US Must Crush Myanmar’s ‘Ethnic Cleansing’ of Rohingya

Women hold children at a makeshift camp in Rakhine state in Myanmar, where hundreds of Rohingya Muslims wait before crossing into Bangladesh, on November 12, 2017. PHYO HEIN KYAW/AFP/Getty Images

The Myanmar military is waging a campaign of ethnic cleansing against the Rohingya people living in the country’s western Rakhine, with hundreds of thousands of refugees running for their lives to cramped camps across the border in Bangladesh, according to UN and Human Rights Watch officials.

For decades the Rohingya people of Myanmar, formerly known as Burma, have endured government repression and social marginalization that is enshrined into national law (under the so-called Citizenship Act of 1982), which denies them citizenship, state identification such as passports and property ownership, and other basic rights.

That divide has sparked unrest in recent years.

In a 46-page report issed on Thursday, Human Rights Watch researcher on women’s issues Skye Wheeler said, “Since August 25, 2017, Burmese security forces have committed widespread rape against women and girls as part of a campaign of ethnic cleansing against Rohingya Muslims in Burma’s Rakhine State.”

“Over half a million have fled to neighboring Bangladesh to escape killings, arson, and other mass atrocities,” she continued in the report’s summary. “About 120,000 remain internally displaced from waves of violence from 2012 and 2016, in dire humanitarian conditions.”

The dying has included children, too.

The UN’s children agency, UNICEF, recently estimated about 14,000 Rohingya children are in danger of malnutrition.

The lucky ones make it onto rickety rafts with their parents to make the journey across the waters between Myanmar and Bangladesh, where they live in densities twice that of the Bangladeshi capital, Dhaka.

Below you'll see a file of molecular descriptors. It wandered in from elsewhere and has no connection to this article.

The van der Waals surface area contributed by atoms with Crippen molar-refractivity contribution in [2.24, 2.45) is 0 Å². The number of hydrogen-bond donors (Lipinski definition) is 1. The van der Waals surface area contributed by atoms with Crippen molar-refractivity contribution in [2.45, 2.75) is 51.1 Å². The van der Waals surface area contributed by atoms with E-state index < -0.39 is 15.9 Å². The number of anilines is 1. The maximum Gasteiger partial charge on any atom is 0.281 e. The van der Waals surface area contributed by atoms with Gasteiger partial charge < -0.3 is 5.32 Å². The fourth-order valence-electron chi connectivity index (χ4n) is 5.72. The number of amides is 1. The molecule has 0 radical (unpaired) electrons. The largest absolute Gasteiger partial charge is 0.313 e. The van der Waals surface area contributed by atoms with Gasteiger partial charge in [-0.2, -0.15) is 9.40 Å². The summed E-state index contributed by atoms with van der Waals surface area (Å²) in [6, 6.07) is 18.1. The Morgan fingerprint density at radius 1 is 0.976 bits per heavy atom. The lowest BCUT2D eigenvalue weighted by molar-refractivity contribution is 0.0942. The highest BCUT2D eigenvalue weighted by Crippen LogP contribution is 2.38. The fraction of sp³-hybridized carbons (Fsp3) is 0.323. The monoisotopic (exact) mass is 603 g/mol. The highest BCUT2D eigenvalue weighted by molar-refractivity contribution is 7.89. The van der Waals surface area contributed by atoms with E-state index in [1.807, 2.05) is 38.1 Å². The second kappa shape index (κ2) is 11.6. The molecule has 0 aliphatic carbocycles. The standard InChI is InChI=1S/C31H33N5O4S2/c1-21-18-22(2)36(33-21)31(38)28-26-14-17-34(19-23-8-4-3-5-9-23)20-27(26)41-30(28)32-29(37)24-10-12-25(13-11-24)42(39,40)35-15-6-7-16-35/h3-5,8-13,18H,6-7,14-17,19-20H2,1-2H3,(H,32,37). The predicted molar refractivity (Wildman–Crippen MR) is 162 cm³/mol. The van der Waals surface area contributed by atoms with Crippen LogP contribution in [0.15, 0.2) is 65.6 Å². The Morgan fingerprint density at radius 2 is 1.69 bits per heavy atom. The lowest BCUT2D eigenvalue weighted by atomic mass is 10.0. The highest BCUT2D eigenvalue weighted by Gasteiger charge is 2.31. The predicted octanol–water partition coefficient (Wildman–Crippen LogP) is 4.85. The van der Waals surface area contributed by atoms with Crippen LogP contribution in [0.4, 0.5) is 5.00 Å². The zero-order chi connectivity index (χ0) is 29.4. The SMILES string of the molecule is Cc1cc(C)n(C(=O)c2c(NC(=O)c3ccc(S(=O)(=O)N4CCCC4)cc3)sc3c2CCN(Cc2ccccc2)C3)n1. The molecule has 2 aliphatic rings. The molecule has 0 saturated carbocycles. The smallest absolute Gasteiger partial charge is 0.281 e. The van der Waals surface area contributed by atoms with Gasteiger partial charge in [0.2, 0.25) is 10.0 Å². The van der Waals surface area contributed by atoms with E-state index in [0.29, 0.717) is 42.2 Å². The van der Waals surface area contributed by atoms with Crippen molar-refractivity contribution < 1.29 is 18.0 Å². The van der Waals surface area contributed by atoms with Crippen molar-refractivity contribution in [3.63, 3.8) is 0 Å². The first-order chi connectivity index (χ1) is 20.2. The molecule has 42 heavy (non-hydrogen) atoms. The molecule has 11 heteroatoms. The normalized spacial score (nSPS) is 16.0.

On Friday, William Spindler, a spokesman for the UN’s refugee agency, UNHCR, said in a statement from Geneva, Switzerland that conditions are worsening for those still inside Myanmar’s borders.

“More than 200 Rohingya refugees are known to have drowned in shipwrecks and boat incidents since the start of the crisis on 25 August,” Spindler said. “Recent arrivals told us they had been waiting for more than a month in desperate conditions on Myanmar’ shores. Food and water are said to be running low.”

It is disgraceful that Western nations putting more pressure on the country’s government to cease its senseless slaughter and sexual assault on the civilian populace.

Spindler said an estimated 620,000 Rohingya refugees have fled to Bangladesh since late August and gave examples of their living situation there.

“The Kutupalong Extension site alone, which was set up soon after the influx began, is now highly congested sheltering some 335,000 new arrivals—more than half of the influx so far,” he elaborated. “Currently 13 out of 20 blocks in the Kutupalong Extension area are more densely populated than parts of Dhaka. An area known as Block CC shelters more than 95,000 people per sq km—according to UN Habitat data Dhaka’s population density is 44,500 people per sq km.

U.S. Secretary of State Rex Tillerson called for credible investigations into the abuses while visiting the southeast Asian nation on Wednesday, also pledging a additional $47 million in humanitarian assistance, raising the total U.S. refugee aid figure to $87 million since the escalation in violence began in August.

“The recent serious allegations of abuses in Rakhine state demand a credible and impartial investigation and those who commit human rights abuses or violations must be held accountable,” he said from Yangon, the capital, according to Reuters. “In all my meetings, I have called on the Myanmar civilian government to lead a full and effective independent investigation and for the military to facilitate full access and cooperation.”

More is needed in U.S. diplomacy to strong arm the Myanmar regime—which is supposedly operating under democracy since the military junta stepped down two years ago—into submission. Sanctions, boycotts, freezing overseas assets—whatever it takes.

And Aung San Suu Kyi, the former political prisoner of some 15 years under house arrest who won a Nobel Peace Prize along the way, has done little to use her positions to help the Rohingya. Since her release in 2010, she’s held a number of high-ranking political offices. She’s played to the military’s leadership, which has a power-sharing arrangement with the government, tarnishing her image as a champion of human rights.

That power-sharing deal should be crushed and Suu Kyi pressured to do more for her country where she has failed miserably with the Rohingya.

Les Neuhaus is a National and International Politics contributor for the Observer. Follow him on Twitter @LesNeuhaus

US Must Crush Myanmar’s ‘Ethnic Cleansing’ of Rohingya